This is my first, prepared, humorous speech. And that too for a contest. I’ve never really ever sat down to write something funny for a speech. Usually I would deliver Observational humor monologues in the Toastmasters meetings, which I would prepare during the meeting itself, based on the things that happen during the meeting.
Two weeks before, our club announced that there would be a Humor Speech Contest on Sep 19th (today) and the winner would represent our club in the area-level humor speech contest. I was very much excited after hearing the news. I wanted to prepare a kick-ass humor speech. And guess what, I spent the next 13 days just thinking that there is tomorrow to sit and write the speech. Yester night, I realized that the contest is today. I sat down to write a speech yester night at 10 o’ clock. The first thing that came to my mind was, “Er, why are you writing now? Still, there is a tomorrow.” Then I slept without even thinking of the topic on which I would speak.
I set the alarm for 4 o’clock, thinking I would wake up and write something for tonight’s contest. Alarms are invented to wake everyone up in your house except you. I woke up at 5:30. When I was thinking of a topic for the contest, the first thing that crossed my mind was “fear of public speaking.” Then I sat down to write some stuff on that topic. Here is the speech that I wrote and delivered in the contest. And the good news is that I’m gonna represent my club in the area-level contest on Oct 6.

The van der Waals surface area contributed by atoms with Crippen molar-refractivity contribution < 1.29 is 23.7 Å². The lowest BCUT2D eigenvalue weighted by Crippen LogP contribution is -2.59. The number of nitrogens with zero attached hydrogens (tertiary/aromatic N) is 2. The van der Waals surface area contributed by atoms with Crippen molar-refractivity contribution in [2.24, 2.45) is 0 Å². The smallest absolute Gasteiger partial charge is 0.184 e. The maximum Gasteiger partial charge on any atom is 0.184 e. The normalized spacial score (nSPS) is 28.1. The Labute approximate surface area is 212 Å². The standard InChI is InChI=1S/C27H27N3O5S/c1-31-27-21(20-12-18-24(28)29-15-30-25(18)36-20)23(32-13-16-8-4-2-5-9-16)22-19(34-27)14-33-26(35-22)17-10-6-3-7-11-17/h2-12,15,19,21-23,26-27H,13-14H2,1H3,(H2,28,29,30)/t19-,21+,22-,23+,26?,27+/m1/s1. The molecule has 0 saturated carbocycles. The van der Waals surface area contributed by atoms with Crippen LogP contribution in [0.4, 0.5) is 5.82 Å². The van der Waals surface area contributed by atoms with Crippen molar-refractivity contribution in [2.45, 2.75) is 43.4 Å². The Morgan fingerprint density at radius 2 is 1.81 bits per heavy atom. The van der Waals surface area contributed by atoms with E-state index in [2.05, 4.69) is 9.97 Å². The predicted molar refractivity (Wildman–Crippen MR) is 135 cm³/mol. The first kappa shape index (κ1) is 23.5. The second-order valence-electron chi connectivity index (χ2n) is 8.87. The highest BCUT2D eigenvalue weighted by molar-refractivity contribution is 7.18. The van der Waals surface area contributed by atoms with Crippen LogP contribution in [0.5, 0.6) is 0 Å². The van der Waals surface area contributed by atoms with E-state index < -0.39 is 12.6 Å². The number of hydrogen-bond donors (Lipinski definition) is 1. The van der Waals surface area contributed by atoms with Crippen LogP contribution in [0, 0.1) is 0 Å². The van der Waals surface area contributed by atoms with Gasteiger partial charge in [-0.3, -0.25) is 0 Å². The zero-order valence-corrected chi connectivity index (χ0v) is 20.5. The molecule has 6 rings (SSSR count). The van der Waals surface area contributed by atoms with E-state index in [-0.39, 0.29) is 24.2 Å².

I didn’t have much time to practice this speech. I just wrote my speech and directly delivered in the contest. The lines were funny and got decent laughs. But, it was more of a flatline delivery. I need to improve my delivery and bring much variation in my tone to win the area-level contest. I need to practice a lot. I don’t have to worry anyway, coz there is tomorrow. OK, here is the speech now.
Good evening students from Cambridge and students from Oxford. You may be wondering if I’m going mad. No, I’m not. One old saying states that if you want to get rid of fear of public speaking, then imagine your audience as students lined up to give speech and who are equally nervous as you. So good evening students.
I had fear of public speaking 3 years ago. I badly wanted to get rid of it. I asked a professional speaker for his advice. He said, “One way to overcome fear of public speaking is to be afraid and speak anyway.” I followed his advise. I tried, tried and tried for several weeks and then months. After 6 months of practice, I achieved the results partially. I mean, I achieved the first half of “Be afraid and speak anyway.”
I was frustrated because of the fear of public speaking. I hated my life; I hated myself; I decided to commit suicide. I locked the door and decided to hang myself. When I was about to hang myself, someone knocked the door “tok tok tok”. I asked, “who’s at the door?” The person replied, “I’m your friend, Bala.” I replied, “I am currently committing suicide. Come back later.” He shouted, “Whaaaat!!!” He broke the door, came inside and saved me. He asked me why I wanted to die. He reminded me that I was too young to die. I told him, “I have fear of death. And I know that one way to overcome fear of death is to be afraid and die anyway.”